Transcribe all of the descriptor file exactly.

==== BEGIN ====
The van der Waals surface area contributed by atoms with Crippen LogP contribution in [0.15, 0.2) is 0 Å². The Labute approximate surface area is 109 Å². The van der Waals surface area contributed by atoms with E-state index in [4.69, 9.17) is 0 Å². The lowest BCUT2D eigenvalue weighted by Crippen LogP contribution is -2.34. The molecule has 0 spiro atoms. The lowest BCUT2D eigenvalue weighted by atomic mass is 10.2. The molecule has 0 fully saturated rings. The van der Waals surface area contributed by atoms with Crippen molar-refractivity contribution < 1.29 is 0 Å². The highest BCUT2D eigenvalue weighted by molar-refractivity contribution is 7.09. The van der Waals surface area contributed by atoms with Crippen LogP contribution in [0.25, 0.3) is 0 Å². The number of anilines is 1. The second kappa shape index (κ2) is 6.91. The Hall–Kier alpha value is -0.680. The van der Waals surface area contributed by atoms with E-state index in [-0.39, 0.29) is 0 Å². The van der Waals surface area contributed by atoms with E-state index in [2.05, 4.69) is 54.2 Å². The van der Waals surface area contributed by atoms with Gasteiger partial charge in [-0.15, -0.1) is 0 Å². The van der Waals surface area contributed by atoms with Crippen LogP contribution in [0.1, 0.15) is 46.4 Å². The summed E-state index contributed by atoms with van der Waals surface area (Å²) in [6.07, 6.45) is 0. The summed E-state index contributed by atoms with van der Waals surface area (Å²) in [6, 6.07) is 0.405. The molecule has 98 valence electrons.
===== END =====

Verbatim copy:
The van der Waals surface area contributed by atoms with Crippen LogP contribution in [0.15, 0.2) is 0 Å². The Labute approximate surface area is 109 Å². The van der Waals surface area contributed by atoms with E-state index in [4.69, 9.17) is 0 Å². The lowest BCUT2D eigenvalue weighted by Crippen LogP contribution is -2.34. The molecule has 0 spiro atoms. The lowest BCUT2D eigenvalue weighted by atomic mass is 10.2. The molecule has 0 fully saturated rings. The van der Waals surface area contributed by atoms with Crippen molar-refractivity contribution < 1.29 is 0 Å². The highest BCUT2D eigenvalue weighted by molar-refractivity contribution is 7.09. The van der Waals surface area contributed by atoms with Crippen LogP contribution in [0.25, 0.3) is 0 Å². The number of anilines is 1. The second kappa shape index (κ2) is 6.91. The Hall–Kier alpha value is -0.680. The van der Waals surface area contributed by atoms with E-state index in [-0.39, 0.29) is 0 Å². The van der Waals surface area contributed by atoms with E-state index in [2.05, 4.69) is 54.2 Å². The van der Waals surface area contributed by atoms with Gasteiger partial charge in [-0.15, -0.1) is 0 Å². The van der Waals surface area contributed by atoms with Crippen LogP contribution in [0.1, 0.15) is 46.4 Å². The summed E-state index contributed by atoms with van der Waals surface area (Å²) in [6.07, 6.45) is 0. The summed E-state index contributed by atoms with van der Waals surface area (Å²) in [6, 6.07) is 0.405. The molecule has 98 valence electrons.